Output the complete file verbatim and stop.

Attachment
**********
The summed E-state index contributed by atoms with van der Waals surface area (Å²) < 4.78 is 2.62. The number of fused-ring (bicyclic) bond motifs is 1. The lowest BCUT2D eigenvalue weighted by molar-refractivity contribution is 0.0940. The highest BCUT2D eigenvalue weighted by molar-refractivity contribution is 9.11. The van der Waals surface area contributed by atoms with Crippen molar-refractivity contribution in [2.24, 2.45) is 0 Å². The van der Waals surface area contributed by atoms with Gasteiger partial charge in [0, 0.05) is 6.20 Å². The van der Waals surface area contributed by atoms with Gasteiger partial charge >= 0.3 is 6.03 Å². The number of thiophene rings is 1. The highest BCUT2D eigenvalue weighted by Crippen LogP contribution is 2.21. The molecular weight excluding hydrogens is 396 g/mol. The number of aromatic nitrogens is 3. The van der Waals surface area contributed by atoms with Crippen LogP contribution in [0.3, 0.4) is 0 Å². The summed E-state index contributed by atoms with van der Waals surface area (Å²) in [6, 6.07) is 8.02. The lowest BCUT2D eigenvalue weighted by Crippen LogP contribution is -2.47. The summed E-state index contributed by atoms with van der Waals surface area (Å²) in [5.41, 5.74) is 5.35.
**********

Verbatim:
The summed E-state index contributed by atoms with van der Waals surface area (Å²) < 4.78 is 2.62. The number of fused-ring (bicyclic) bond motifs is 1. The lowest BCUT2D eigenvalue weighted by molar-refractivity contribution is 0.0940. The highest BCUT2D eigenvalue weighted by molar-refractivity contribution is 9.11. The van der Waals surface area contributed by atoms with Crippen molar-refractivity contribution in [2.24, 2.45) is 0 Å². The van der Waals surface area contributed by atoms with Gasteiger partial charge in [0, 0.05) is 6.20 Å². The van der Waals surface area contributed by atoms with Gasteiger partial charge >= 0.3 is 6.03 Å². The number of thiophene rings is 1. The highest BCUT2D eigenvalue weighted by Crippen LogP contribution is 2.21. The molecular weight excluding hydrogens is 396 g/mol. The number of aromatic nitrogens is 3. The van der Waals surface area contributed by atoms with Crippen LogP contribution in [0.3, 0.4) is 0 Å². The summed E-state index contributed by atoms with van der Waals surface area (Å²) in [6, 6.07) is 8.02. The lowest BCUT2D eigenvalue weighted by Crippen LogP contribution is -2.47. The summed E-state index contributed by atoms with van der Waals surface area (Å²) in [5.41, 5.74) is 5.35.